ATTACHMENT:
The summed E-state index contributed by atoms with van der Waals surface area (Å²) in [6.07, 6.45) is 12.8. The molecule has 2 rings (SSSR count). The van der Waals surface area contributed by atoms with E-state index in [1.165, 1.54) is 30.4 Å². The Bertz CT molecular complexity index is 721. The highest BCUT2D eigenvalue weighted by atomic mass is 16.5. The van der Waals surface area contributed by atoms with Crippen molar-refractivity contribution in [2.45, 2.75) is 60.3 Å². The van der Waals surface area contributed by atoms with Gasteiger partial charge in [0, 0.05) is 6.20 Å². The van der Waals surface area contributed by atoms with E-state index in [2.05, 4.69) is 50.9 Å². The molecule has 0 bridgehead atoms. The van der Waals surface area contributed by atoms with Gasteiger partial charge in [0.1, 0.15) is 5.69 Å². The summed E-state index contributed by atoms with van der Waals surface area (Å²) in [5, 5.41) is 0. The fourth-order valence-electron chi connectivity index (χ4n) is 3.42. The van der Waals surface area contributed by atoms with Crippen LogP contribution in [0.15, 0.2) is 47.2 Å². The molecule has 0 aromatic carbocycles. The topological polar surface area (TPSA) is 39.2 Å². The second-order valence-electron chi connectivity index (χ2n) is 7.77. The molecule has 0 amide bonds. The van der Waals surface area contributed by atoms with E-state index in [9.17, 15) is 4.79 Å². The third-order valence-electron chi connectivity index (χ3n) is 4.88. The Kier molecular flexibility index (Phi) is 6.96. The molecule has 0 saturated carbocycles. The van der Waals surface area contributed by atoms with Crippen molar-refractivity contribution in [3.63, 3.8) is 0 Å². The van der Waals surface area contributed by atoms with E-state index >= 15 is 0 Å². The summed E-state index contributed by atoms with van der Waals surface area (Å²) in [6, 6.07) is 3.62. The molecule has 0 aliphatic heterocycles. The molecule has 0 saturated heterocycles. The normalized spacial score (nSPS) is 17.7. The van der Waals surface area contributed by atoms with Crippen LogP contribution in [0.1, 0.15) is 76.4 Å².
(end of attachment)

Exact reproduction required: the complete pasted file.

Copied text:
The summed E-state index contributed by atoms with van der Waals surface area (Å²) in [6.07, 6.45) is 12.8. The molecule has 2 rings (SSSR count). The van der Waals surface area contributed by atoms with E-state index in [1.165, 1.54) is 30.4 Å². The Bertz CT molecular complexity index is 721. The highest BCUT2D eigenvalue weighted by atomic mass is 16.5. The van der Waals surface area contributed by atoms with Crippen molar-refractivity contribution in [2.45, 2.75) is 60.3 Å². The van der Waals surface area contributed by atoms with Gasteiger partial charge in [0, 0.05) is 6.20 Å². The van der Waals surface area contributed by atoms with E-state index in [2.05, 4.69) is 50.9 Å². The molecule has 0 bridgehead atoms. The van der Waals surface area contributed by atoms with Gasteiger partial charge in [0.1, 0.15) is 5.69 Å². The summed E-state index contributed by atoms with van der Waals surface area (Å²) in [5, 5.41) is 0. The fourth-order valence-electron chi connectivity index (χ4n) is 3.42. The van der Waals surface area contributed by atoms with Crippen LogP contribution in [0.15, 0.2) is 47.2 Å². The molecule has 0 aromatic carbocycles. The topological polar surface area (TPSA) is 39.2 Å². The second-order valence-electron chi connectivity index (χ2n) is 7.77. The molecule has 0 amide bonds. The van der Waals surface area contributed by atoms with E-state index in [9.17, 15) is 4.79 Å². The third-order valence-electron chi connectivity index (χ3n) is 4.88. The Kier molecular flexibility index (Phi) is 6.96. The molecule has 0 saturated carbocycles. The van der Waals surface area contributed by atoms with Crippen molar-refractivity contribution in [3.63, 3.8) is 0 Å². The van der Waals surface area contributed by atoms with E-state index >= 15 is 0 Å². The summed E-state index contributed by atoms with van der Waals surface area (Å²) in [6, 6.07) is 3.62. The molecule has 0 aliphatic heterocycles. The molecule has 0 saturated heterocycles. The normalized spacial score (nSPS) is 17.7. The van der Waals surface area contributed by atoms with Crippen LogP contribution in [0.1, 0.15) is 76.4 Å².